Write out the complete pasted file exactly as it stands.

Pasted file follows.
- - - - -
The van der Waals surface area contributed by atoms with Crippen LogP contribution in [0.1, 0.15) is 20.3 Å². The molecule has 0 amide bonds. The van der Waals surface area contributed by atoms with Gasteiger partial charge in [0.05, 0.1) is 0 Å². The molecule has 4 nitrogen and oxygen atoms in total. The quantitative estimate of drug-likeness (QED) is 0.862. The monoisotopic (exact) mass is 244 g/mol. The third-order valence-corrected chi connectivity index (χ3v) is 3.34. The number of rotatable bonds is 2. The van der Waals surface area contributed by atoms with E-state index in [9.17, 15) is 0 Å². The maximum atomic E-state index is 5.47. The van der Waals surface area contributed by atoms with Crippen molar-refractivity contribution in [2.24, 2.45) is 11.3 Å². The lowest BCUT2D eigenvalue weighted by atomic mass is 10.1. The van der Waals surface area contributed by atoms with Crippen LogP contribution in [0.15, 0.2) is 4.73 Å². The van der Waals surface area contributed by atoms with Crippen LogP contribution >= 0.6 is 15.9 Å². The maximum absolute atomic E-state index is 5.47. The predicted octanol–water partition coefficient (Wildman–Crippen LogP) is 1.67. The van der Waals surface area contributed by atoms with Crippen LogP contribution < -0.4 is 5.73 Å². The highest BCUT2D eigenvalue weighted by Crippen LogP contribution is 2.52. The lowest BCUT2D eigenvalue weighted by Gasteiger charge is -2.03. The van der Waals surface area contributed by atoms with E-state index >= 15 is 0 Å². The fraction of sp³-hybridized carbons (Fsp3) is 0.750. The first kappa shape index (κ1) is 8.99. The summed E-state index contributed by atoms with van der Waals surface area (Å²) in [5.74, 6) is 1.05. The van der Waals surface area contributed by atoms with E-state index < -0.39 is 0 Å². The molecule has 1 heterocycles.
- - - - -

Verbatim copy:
The van der Waals surface area contributed by atoms with Crippen LogP contribution in [0.1, 0.15) is 20.3 Å². The molecule has 0 amide bonds. The van der Waals surface area contributed by atoms with Gasteiger partial charge in [0.05, 0.1) is 0 Å². The molecule has 4 nitrogen and oxygen atoms in total. The quantitative estimate of drug-likeness (QED) is 0.862. The monoisotopic (exact) mass is 244 g/mol. The third-order valence-corrected chi connectivity index (χ3v) is 3.34. The number of rotatable bonds is 2. The van der Waals surface area contributed by atoms with E-state index in [9.17, 15) is 0 Å². The maximum atomic E-state index is 5.47. The van der Waals surface area contributed by atoms with Crippen molar-refractivity contribution in [2.24, 2.45) is 11.3 Å². The lowest BCUT2D eigenvalue weighted by atomic mass is 10.1. The van der Waals surface area contributed by atoms with Crippen LogP contribution in [0.15, 0.2) is 4.73 Å². The van der Waals surface area contributed by atoms with Crippen LogP contribution >= 0.6 is 15.9 Å². The maximum absolute atomic E-state index is 5.47. The predicted octanol–water partition coefficient (Wildman–Crippen LogP) is 1.67. The van der Waals surface area contributed by atoms with Crippen LogP contribution < -0.4 is 5.73 Å². The highest BCUT2D eigenvalue weighted by Crippen LogP contribution is 2.52. The lowest BCUT2D eigenvalue weighted by Gasteiger charge is -2.03. The van der Waals surface area contributed by atoms with E-state index >= 15 is 0 Å². The fraction of sp³-hybridized carbons (Fsp3) is 0.750. The first kappa shape index (κ1) is 8.99. The summed E-state index contributed by atoms with van der Waals surface area (Å²) in [5.74, 6) is 1.05. The van der Waals surface area contributed by atoms with E-state index < -0.39 is 0 Å². The molecule has 1 heterocycles.